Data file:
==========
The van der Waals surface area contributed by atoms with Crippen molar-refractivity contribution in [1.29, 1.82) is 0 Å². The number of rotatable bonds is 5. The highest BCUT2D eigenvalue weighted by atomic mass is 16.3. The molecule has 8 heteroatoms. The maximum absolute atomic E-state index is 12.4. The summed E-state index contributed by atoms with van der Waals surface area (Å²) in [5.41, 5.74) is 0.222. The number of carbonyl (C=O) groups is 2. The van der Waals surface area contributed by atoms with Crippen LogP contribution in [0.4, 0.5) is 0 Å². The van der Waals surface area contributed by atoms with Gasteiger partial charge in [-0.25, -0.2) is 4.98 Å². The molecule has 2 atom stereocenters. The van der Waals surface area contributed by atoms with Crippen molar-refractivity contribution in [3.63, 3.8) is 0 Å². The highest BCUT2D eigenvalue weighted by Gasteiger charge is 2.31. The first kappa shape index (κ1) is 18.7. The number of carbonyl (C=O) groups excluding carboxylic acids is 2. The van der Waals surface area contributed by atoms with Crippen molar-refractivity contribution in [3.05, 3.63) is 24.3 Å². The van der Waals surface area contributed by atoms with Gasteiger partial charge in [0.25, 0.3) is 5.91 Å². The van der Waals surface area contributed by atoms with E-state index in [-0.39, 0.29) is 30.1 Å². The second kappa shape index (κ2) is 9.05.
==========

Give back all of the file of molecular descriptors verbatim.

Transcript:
The van der Waals surface area contributed by atoms with Crippen molar-refractivity contribution in [1.29, 1.82) is 0 Å². The number of rotatable bonds is 5. The highest BCUT2D eigenvalue weighted by atomic mass is 16.3. The molecule has 8 heteroatoms. The maximum absolute atomic E-state index is 12.4. The summed E-state index contributed by atoms with van der Waals surface area (Å²) in [5.41, 5.74) is 0.222. The number of carbonyl (C=O) groups is 2. The van der Waals surface area contributed by atoms with Crippen LogP contribution in [0.4, 0.5) is 0 Å². The van der Waals surface area contributed by atoms with Gasteiger partial charge in [-0.25, -0.2) is 4.98 Å². The molecule has 2 atom stereocenters. The van der Waals surface area contributed by atoms with Crippen molar-refractivity contribution in [3.63, 3.8) is 0 Å². The highest BCUT2D eigenvalue weighted by Gasteiger charge is 2.31. The first kappa shape index (κ1) is 18.7. The number of carbonyl (C=O) groups excluding carboxylic acids is 2. The van der Waals surface area contributed by atoms with Crippen molar-refractivity contribution in [3.05, 3.63) is 24.3 Å². The van der Waals surface area contributed by atoms with Gasteiger partial charge in [0.25, 0.3) is 5.91 Å². The van der Waals surface area contributed by atoms with E-state index in [-0.39, 0.29) is 30.1 Å². The second kappa shape index (κ2) is 9.05.